“(16) The Court has also stated that it is only the powers of the Commission to recover State aid that are referred to in Article 17(1) of Regulation 2015/1589”.
In other words, the recovery procedure laid down in Article 17 of Regulation 2015/1589 concerns the Commission and not national court that must follow national rules when instructing recovery.
“(17) Thus, the Court has held that the expiry of that limitation period cannot have the effect of retroactively legalising State aid vitiated by illegality merely because it becomes existing aid and, consequently, of depriving of any legal basis an action for damages brought against the Member State concerned by individuals and competitors affected by the grant of the unlawful aid. Any other interpretation would amount to reducing the scope of the obligation on the Member States to notify the aid measures and thus to depriving Article 108(3) TFEU of its practical effect”.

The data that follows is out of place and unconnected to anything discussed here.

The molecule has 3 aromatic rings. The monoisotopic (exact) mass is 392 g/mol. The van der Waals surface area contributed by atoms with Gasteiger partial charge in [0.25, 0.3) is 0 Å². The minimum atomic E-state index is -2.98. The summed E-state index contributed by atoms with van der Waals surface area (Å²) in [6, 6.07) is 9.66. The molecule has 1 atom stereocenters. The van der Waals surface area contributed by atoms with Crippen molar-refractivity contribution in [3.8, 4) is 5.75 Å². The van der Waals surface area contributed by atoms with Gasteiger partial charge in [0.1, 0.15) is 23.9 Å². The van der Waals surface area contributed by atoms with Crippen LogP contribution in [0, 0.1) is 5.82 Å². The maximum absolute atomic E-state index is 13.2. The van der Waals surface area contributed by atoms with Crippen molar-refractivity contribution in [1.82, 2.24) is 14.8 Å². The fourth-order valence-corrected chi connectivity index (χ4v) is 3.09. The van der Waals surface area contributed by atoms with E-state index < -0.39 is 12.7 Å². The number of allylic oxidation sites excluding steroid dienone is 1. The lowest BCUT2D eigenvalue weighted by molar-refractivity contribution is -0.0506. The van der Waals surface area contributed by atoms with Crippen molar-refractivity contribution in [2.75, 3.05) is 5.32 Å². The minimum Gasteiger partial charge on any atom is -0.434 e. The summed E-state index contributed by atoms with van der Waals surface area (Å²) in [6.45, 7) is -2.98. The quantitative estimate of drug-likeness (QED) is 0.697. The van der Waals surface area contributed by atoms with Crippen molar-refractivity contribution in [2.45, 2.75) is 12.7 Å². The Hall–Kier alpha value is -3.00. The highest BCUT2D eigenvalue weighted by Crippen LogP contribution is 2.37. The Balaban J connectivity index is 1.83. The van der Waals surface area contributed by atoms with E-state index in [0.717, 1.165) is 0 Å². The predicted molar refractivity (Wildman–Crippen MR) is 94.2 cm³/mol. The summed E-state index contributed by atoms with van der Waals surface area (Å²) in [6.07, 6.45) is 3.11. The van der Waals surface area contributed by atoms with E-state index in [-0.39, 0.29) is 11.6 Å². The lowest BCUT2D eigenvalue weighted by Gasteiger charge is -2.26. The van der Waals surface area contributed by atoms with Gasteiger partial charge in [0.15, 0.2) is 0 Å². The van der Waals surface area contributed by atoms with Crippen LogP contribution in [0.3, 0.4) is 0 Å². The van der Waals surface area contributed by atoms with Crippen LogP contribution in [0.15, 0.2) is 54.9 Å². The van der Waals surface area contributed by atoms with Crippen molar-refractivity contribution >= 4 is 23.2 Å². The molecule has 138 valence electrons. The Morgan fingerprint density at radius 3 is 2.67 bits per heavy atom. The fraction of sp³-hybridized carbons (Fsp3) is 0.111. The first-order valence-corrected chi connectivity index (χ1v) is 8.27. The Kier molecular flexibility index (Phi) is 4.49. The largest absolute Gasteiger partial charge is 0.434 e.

The rules binding the Commission are not the same as those that bind national courts
The Court of Justice went on to clarify “(18) that that limitation period cannot be applied, neither directly, nor indirectly, nor by analogy, to the procedure for recovery of unlawful aid by the competent national authorities”.
The 2019 judgment in case C-349/17, Eesti Pagar, is very relevant here.
“(19) It is appropriate, in that regard, to note that, where there is no EU legislation on the subject, the unlawful aid must be recovered in accordance with the rules for implementation laid down by the applicable national law … In that context, the limitation rules that might be applicable are, therefore, those of national law, subject to the principles of effectiveness and equivalence”.